A press built to the highest standards, with numerous process parameter checks and alarms to warn when any of them drifts is able to maintain a consistent level of bend quality, but there is much more to be considered.
The spring back variable
Let’s look at sheet metal bending: it’s a material with many variables: bending response to laser cutting, plasma cutting, size tolerances and so on. Whenever you have to tackle a different workpiece, you also have to think about aesthetics if you are dealing with materials such as pre-painted sheets and steel. For those working with the press brake, everything has to do with the ever-present forming variable: spring back.
This is a variable that occurs when the material attempts to return angularly to its original shape after being bent. Tensile strength, material thickness, tool and press brake type naturally all affect spring back. It is essential to predict and evaluate spring back effectively, especially when working with tight bends, as well as with thick, high-strength materials.
Laying out workpieces for bending
The material normally deforms during bending. The length of the workpiece to be bent is naturally not the same as that of the axis of the bent workpiece. The axis that retains its original line (known as the neutral axis) shifts towards the inside of the bend, and its position depends on various factors such as the sheet metal thickness, bend radius and material quality. These are the factors that can be used to establish the layout of the workpiece to be bent.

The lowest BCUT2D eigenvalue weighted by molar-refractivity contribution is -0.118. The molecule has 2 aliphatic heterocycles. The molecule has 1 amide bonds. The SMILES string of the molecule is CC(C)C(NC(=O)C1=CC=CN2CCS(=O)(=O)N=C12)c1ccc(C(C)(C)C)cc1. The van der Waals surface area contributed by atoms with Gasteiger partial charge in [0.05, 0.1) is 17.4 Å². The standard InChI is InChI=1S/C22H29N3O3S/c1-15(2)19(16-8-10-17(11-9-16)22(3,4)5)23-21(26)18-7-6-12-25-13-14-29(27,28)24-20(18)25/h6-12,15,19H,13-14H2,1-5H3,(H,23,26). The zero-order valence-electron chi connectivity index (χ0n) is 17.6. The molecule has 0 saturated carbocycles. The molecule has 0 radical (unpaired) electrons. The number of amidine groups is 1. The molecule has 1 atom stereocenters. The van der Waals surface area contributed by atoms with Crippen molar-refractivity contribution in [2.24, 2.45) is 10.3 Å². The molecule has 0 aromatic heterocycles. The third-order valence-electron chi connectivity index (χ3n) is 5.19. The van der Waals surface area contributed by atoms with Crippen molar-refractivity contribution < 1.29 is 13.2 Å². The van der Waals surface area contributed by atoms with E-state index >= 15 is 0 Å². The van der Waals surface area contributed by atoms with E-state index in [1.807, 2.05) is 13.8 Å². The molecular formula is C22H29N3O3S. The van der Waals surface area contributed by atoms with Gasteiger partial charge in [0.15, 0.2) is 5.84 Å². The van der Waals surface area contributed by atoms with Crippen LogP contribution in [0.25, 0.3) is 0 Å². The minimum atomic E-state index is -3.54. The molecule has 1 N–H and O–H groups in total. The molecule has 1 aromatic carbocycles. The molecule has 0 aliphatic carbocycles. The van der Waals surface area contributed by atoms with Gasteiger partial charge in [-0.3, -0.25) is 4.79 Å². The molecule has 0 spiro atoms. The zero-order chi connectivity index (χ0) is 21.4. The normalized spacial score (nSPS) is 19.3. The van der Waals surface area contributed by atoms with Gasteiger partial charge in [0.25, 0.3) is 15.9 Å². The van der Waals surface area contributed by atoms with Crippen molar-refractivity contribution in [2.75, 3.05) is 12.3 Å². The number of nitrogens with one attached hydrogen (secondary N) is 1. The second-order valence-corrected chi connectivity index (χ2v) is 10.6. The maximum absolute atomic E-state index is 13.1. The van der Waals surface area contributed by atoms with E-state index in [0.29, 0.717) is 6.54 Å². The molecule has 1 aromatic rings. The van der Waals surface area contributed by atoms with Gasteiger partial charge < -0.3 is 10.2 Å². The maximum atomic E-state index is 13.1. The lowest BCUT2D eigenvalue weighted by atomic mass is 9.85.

Many types of press brake tools are available, such as radial, gooseneck and bending/flattening tools, for which the load limit becomes a decisive factor. There are two limits to consider: the limit that the tool itself can withstand, and the load limit at the centre line of the press brake. When it comes to tools, take great care to choose the correct tool and consider the load that the tool can withstand. Work is often carried out at the tool load limit, which risks damaging the punch and die. To avoid damaging tools or even worse the press brake, always observe the load limits.
Dirt particles can enter the hydraulic circuit if it's not sealed properly, so make sure that the tank cover and breather seals are in good condition. The breathers are fitted on the tank cover, and allow air to flow into the tank to avoid creating a vacuum inside when oil is pumped into the cylinders.
Dirt in the oil can result in malfunctions and faults in the pump and valves. Most hydraulic circuit problems are related to contaminated oil, which can cause the valves to stick in the “on or off” position. This means that tool cleaning is very important: dust, oil, debris, chips and other material that builds up over time can scratch the workpiece surfaces.